As part of the series I’m writing on my adoption and birth family story this entry grew in my heart from the experience of growing up in an unfamiliar family. The previous post was the beginning of my story but I’ve decided this may be a better start to the journey.
As I look down the bleachers, they sit there, hot and dusty. The sweat beginning to appear at their temples as they watch the scrimmage with intensity. There is no official attire, only mismatched shirts with the pants to random uniforms. Each parent cheering on the team, hoping their child does better than the last. It’s almost as fun to watch the parents as it is the players.
Beyond the metal seats, past the parents and coaches, I see him. Through the fence and in to the dugout, there he sits. The mask on the ground beside him, rocking as he dropped it to his feet. The dirty black chest protector hangs on his chest, with the straps falling over his shoulder revealing how big they really are on his little body. The knee pads are half strapped on, revealing the struggle of keeping them on when he is behind the plate. His dark wiry hair disheveled and wet from the sweat, he brushes it aside as his looks out onto the field.
At the moment I saw him, my glance only for an instant, I fell back in time. It was all too familiar, this player sitting there in the equipment that swallowed him like his passion for the game. Remembering back I saw his father sitting there, just as determined and zealous for any chance to play in the game. His knees bent slightly and his backside on top of the seat back he would jump at every exciting moment of the scrimmage.
With the cheer of the crowd I was brought back to today. I wondered, was there anyone I favored? Would anyone look at me and say I looked just like my mother? For as long as I can remember I longed to look like someone. I would walk through the hall of my friends’ homes and see their family portraits. They would all look alike, having eyes that favored or chins the same. Never leaving a doubt they belonged together.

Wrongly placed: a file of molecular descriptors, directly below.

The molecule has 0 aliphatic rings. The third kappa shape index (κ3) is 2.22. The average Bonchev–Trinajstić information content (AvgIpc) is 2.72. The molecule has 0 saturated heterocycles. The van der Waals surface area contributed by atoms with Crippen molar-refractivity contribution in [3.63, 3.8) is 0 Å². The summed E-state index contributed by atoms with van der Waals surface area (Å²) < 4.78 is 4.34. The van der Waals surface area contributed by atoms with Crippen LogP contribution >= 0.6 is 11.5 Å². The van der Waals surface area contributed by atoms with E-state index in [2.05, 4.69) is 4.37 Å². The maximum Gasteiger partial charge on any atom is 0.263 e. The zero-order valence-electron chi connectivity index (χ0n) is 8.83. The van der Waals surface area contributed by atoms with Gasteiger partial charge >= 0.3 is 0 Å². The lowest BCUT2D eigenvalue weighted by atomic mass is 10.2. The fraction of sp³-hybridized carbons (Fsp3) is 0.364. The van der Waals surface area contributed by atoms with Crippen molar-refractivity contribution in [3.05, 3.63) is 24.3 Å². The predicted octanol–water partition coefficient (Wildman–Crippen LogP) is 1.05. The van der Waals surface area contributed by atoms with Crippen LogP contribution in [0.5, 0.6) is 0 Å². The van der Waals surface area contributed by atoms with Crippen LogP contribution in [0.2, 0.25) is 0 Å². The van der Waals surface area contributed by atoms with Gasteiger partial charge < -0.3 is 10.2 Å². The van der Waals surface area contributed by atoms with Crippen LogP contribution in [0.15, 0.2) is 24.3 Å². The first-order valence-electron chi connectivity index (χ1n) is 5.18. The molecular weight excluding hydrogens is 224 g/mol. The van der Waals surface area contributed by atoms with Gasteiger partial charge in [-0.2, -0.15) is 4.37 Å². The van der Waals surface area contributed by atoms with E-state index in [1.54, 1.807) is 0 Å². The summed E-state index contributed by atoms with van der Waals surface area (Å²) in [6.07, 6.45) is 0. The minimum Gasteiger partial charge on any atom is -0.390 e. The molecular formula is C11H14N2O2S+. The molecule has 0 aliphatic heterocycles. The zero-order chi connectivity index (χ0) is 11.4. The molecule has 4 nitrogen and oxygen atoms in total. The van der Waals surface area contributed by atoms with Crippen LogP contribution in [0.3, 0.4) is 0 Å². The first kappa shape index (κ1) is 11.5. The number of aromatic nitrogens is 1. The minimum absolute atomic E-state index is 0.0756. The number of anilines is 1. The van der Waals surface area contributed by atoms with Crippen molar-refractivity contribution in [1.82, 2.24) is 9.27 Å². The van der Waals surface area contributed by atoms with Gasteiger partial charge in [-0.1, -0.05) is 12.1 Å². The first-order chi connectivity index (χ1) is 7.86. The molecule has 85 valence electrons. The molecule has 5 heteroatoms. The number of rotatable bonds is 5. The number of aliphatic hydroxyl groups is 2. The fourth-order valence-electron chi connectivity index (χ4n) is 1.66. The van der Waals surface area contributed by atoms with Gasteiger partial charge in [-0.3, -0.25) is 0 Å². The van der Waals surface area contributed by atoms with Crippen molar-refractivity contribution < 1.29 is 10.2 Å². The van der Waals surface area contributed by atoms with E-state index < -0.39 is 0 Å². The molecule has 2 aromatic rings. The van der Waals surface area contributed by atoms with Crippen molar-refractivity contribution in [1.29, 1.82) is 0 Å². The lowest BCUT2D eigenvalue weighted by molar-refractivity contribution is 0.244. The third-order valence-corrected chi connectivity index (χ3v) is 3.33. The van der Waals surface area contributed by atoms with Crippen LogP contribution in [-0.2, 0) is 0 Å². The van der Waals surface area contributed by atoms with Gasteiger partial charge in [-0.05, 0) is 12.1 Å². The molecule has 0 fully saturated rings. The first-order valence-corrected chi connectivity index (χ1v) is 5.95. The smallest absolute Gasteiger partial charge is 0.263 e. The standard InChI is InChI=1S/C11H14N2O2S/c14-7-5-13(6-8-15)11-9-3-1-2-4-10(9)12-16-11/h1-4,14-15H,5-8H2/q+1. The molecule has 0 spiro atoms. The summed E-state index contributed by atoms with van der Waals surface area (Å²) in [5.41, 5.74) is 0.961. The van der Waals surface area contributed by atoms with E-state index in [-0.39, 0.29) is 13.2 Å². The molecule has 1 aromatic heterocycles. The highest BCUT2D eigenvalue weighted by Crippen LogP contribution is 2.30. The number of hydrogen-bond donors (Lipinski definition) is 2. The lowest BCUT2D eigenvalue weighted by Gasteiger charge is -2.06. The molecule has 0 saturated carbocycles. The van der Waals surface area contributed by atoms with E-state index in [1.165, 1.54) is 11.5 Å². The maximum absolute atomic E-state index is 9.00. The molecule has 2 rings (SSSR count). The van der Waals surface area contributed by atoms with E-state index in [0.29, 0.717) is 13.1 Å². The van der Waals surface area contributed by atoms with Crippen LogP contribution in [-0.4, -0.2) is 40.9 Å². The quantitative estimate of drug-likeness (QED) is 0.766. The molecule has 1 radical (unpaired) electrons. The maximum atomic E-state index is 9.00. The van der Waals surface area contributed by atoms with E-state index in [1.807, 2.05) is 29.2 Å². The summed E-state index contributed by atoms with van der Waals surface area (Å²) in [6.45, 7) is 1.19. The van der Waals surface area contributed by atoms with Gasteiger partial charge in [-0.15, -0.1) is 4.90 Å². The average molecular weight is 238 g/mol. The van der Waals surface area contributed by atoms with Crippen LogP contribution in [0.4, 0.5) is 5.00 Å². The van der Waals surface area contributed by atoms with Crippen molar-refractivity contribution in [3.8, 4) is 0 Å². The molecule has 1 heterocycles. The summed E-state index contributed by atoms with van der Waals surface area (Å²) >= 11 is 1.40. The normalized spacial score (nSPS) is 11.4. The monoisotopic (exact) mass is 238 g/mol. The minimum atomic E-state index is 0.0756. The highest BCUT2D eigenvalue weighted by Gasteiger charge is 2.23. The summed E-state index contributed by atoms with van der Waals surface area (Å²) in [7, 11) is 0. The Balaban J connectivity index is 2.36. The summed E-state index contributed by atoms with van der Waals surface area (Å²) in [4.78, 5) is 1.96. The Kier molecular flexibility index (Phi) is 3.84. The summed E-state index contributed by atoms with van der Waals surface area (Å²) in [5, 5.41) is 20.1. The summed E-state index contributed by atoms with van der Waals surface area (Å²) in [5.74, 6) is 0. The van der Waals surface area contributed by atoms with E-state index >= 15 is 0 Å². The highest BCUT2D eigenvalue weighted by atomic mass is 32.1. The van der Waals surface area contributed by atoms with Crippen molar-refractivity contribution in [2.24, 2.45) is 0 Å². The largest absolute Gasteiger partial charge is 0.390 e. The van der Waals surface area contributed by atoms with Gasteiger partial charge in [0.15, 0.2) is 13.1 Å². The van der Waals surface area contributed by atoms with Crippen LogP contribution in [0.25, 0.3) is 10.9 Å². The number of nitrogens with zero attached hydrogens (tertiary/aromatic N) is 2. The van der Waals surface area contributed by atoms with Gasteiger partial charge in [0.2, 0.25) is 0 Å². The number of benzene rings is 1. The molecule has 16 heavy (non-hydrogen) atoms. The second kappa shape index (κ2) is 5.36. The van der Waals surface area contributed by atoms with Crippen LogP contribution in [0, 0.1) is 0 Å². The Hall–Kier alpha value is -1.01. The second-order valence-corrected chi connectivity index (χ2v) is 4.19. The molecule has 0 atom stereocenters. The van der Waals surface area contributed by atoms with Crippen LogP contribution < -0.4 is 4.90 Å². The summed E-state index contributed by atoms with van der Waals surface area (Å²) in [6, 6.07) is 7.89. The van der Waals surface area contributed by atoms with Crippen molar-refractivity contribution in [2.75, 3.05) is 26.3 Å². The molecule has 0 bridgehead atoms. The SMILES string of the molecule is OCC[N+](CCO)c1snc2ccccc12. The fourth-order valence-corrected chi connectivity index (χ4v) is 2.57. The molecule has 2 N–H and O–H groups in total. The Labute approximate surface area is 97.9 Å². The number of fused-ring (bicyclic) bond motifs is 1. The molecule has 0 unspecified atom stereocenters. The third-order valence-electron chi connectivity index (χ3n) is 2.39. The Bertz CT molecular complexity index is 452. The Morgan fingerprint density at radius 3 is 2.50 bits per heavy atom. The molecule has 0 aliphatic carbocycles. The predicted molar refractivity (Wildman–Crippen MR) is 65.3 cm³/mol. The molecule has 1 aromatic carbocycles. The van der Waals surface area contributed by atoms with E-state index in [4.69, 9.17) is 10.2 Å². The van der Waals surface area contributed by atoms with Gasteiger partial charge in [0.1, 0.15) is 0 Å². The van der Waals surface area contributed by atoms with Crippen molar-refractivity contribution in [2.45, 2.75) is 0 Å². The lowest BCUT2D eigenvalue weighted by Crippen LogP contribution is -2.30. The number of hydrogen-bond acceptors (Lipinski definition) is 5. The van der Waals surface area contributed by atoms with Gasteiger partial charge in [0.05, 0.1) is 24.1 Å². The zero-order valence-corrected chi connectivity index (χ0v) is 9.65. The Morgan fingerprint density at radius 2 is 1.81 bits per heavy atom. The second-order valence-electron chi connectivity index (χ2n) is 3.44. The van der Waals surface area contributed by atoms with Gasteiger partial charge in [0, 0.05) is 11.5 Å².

I have a vivid memory as I watched my adopted father check out of the grocery store many years ago. The checker being overly nice, asked my father if I belonged to him. He smiled and confirmed I was his daughter. She looked me in the eye and said, “You look just like your daddy!”. If only for the moment I felt as if I belonged. I remember the feeling as if she could see within my soul. She said the words I had longed to hear.
The satisfaction I felt and believed to be true was short lived as my adopted mother laughed when my father told her the story after we returned home. She reminded me of just how dark my skin was and how I looked nothing like him. She described the very white world we lived in and how I was not like the others. I’m not sure she really knew how this cut me to the core, or maybe I would like to believe she didn’t know. But it is a memory I’ll never forget. It was in that moment I decided I would never look for where I began.
2 thoughts on “Mirror Mirror”
Beautifully written Jesi. And little Sis, you need not wonder any more. Although only our Lord knows why it was so long before we were to know each other, the time has finally come. I am truly happy you belong to us now, and we to you. Wow, I love how you write. All of us have the gift of writing… I guess from our mother. She was fluent in five languages and taught French and English. Love you and good night from California.